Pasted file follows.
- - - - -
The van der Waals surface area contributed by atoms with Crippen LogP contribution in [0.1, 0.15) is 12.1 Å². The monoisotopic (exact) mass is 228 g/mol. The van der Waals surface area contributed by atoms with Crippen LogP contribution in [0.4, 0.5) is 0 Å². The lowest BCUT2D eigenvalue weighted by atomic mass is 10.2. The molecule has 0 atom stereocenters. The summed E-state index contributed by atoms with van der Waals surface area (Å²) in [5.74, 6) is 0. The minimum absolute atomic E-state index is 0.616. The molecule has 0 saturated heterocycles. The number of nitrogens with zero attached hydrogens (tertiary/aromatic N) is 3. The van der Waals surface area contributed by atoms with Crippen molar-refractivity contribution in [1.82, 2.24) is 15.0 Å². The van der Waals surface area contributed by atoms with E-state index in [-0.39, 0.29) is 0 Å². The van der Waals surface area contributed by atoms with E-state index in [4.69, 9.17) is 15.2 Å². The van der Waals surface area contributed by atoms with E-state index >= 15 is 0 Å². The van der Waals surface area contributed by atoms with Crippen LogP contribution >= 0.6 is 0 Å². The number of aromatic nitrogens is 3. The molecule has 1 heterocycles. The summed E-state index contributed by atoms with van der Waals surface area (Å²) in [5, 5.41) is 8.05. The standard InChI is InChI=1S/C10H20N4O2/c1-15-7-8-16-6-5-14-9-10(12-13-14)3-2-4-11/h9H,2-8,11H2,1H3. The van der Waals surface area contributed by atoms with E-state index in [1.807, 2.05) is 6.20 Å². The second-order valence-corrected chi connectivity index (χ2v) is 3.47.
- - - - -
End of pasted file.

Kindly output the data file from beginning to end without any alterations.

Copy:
The van der Waals surface area contributed by atoms with Crippen LogP contribution in [0.1, 0.15) is 12.1 Å². The monoisotopic (exact) mass is 228 g/mol. The van der Waals surface area contributed by atoms with Crippen LogP contribution in [0.4, 0.5) is 0 Å². The lowest BCUT2D eigenvalue weighted by atomic mass is 10.2. The molecule has 0 atom stereocenters. The summed E-state index contributed by atoms with van der Waals surface area (Å²) in [5.74, 6) is 0. The minimum absolute atomic E-state index is 0.616. The molecule has 0 saturated heterocycles. The number of nitrogens with zero attached hydrogens (tertiary/aromatic N) is 3. The van der Waals surface area contributed by atoms with Crippen molar-refractivity contribution in [1.82, 2.24) is 15.0 Å². The van der Waals surface area contributed by atoms with E-state index in [-0.39, 0.29) is 0 Å². The van der Waals surface area contributed by atoms with E-state index in [4.69, 9.17) is 15.2 Å². The van der Waals surface area contributed by atoms with E-state index >= 15 is 0 Å². The van der Waals surface area contributed by atoms with Crippen LogP contribution >= 0.6 is 0 Å². The number of aromatic nitrogens is 3. The molecule has 1 heterocycles. The summed E-state index contributed by atoms with van der Waals surface area (Å²) in [5, 5.41) is 8.05. The standard InChI is InChI=1S/C10H20N4O2/c1-15-7-8-16-6-5-14-9-10(12-13-14)3-2-4-11/h9H,2-8,11H2,1H3. The van der Waals surface area contributed by atoms with E-state index in [1.807, 2.05) is 6.20 Å². The second-order valence-corrected chi connectivity index (χ2v) is 3.47.